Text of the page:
New report casts doubt on fracking’s future

October 28, 2014 at 10:07 am
Contributed by: Chris

I am no longer writing regularly for anyone, as my full-time job has kept me quite busy. But this week I wrote up a huge (308 page) new report by geoscientist J. David Hughes for the Post Carbon Institute, which offers the most detailed and transparent data to date on U.S. tight oil and shale gas fields. Its conclusions are in sharp contrast to the EIA’s projection. Rather than seeing production from these fracking operations remaining large for decades into the future, as EIA does, Hughes’ analysis sees both tight oil and shale gas peaking before 2020, then declining at a far faster rate than EIA does.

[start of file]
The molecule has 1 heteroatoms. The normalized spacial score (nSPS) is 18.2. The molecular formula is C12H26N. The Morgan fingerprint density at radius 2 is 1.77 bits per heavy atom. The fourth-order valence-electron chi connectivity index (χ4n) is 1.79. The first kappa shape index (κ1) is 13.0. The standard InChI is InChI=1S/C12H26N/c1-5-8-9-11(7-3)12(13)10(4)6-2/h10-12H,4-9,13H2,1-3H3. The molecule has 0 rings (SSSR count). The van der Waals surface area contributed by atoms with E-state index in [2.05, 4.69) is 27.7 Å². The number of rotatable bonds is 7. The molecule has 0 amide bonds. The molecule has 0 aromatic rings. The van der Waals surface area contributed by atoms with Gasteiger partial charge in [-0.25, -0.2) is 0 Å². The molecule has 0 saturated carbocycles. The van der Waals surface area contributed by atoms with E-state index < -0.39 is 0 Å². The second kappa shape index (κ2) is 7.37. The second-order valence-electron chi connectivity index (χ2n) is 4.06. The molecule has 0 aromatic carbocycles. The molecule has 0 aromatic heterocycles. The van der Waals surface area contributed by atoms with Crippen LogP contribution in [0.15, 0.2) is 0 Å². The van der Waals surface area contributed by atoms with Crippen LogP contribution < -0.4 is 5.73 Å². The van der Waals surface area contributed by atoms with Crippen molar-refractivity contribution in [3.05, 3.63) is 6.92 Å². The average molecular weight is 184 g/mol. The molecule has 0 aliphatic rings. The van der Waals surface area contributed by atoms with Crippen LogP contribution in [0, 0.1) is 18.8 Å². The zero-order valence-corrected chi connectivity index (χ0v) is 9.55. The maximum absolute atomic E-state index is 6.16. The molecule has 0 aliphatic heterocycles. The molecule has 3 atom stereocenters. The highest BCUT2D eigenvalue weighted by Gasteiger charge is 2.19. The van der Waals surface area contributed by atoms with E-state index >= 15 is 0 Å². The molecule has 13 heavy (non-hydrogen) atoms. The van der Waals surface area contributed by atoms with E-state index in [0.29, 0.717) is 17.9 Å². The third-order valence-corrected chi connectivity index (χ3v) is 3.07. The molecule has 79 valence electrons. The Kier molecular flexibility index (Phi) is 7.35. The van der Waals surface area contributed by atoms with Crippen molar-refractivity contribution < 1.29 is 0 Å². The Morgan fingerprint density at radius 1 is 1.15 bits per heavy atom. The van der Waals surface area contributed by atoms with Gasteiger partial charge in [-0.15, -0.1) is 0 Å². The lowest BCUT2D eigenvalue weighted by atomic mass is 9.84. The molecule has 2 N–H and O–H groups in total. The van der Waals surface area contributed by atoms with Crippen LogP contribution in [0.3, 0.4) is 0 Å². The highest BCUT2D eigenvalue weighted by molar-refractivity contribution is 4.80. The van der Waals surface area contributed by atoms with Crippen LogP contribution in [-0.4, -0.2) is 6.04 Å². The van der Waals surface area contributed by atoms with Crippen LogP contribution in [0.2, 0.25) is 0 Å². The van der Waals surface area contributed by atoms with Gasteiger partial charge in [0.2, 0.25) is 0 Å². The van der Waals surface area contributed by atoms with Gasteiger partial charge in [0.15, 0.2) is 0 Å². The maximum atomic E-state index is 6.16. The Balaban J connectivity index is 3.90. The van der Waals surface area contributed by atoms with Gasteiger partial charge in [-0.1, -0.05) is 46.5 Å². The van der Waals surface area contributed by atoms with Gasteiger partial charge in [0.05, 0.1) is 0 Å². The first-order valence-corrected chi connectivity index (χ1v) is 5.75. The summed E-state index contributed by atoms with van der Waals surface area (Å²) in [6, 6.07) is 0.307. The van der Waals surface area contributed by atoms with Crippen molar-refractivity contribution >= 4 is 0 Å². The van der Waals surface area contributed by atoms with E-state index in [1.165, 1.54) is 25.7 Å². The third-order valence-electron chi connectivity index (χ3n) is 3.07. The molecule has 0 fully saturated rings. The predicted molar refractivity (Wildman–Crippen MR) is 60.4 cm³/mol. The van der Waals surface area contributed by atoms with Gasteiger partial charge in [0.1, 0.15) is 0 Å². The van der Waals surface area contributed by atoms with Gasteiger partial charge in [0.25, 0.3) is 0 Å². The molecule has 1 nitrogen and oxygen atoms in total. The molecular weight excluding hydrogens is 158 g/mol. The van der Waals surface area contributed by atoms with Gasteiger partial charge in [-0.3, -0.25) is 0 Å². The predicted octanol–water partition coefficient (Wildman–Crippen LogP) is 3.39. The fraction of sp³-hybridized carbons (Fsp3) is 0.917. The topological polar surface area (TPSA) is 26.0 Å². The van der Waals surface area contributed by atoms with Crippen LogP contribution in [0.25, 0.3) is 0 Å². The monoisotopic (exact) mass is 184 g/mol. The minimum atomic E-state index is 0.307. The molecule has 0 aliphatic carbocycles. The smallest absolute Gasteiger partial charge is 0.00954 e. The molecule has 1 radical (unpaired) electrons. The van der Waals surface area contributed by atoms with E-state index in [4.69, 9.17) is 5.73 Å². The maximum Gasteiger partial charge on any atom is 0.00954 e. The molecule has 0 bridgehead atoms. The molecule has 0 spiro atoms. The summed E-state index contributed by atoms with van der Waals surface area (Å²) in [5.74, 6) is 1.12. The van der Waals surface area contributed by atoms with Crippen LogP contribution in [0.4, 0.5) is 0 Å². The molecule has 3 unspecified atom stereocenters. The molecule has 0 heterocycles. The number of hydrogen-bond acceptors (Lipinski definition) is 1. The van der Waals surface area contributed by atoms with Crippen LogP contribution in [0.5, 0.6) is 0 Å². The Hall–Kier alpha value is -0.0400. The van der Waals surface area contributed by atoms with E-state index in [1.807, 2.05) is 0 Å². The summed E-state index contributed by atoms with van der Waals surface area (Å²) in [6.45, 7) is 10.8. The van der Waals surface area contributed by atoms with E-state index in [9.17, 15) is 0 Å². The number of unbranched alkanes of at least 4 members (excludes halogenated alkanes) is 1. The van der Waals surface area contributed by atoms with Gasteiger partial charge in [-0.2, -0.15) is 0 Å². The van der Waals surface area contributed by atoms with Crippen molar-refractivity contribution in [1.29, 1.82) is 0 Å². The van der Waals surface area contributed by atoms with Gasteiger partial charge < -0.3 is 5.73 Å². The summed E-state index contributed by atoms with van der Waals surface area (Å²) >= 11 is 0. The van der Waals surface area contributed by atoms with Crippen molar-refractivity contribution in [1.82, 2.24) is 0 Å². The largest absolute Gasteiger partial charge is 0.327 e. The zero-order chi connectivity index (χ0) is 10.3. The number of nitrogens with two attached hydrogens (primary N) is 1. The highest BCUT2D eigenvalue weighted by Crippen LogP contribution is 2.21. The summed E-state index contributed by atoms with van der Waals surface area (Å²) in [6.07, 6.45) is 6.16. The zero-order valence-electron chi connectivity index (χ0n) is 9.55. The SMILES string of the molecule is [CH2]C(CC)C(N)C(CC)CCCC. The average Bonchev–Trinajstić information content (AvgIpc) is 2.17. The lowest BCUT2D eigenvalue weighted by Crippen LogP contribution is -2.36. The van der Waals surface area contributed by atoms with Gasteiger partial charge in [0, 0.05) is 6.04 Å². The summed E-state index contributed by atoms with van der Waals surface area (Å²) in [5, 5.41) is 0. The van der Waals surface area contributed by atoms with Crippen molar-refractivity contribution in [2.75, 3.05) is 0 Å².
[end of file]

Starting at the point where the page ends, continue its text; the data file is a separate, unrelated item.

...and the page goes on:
This is important, careful work and should be examined closely. Remember, five months after Hughes’ analysis of the Monterey Shale was published in December 2013, EIA slashed its estimate for the Monterey by 95% (indeed, I believe Hughes’ report forced them to re-evaluate).

My article for Petroleum Economist is behind a paywall, although you can sign up for a free 7-day trial if you want to read it: Sceptics see the boom about to bust.

But there’s nothing like reading Hughes’ report for yourself, which is freely available on Post Carbon’s site: Drilling Deeper

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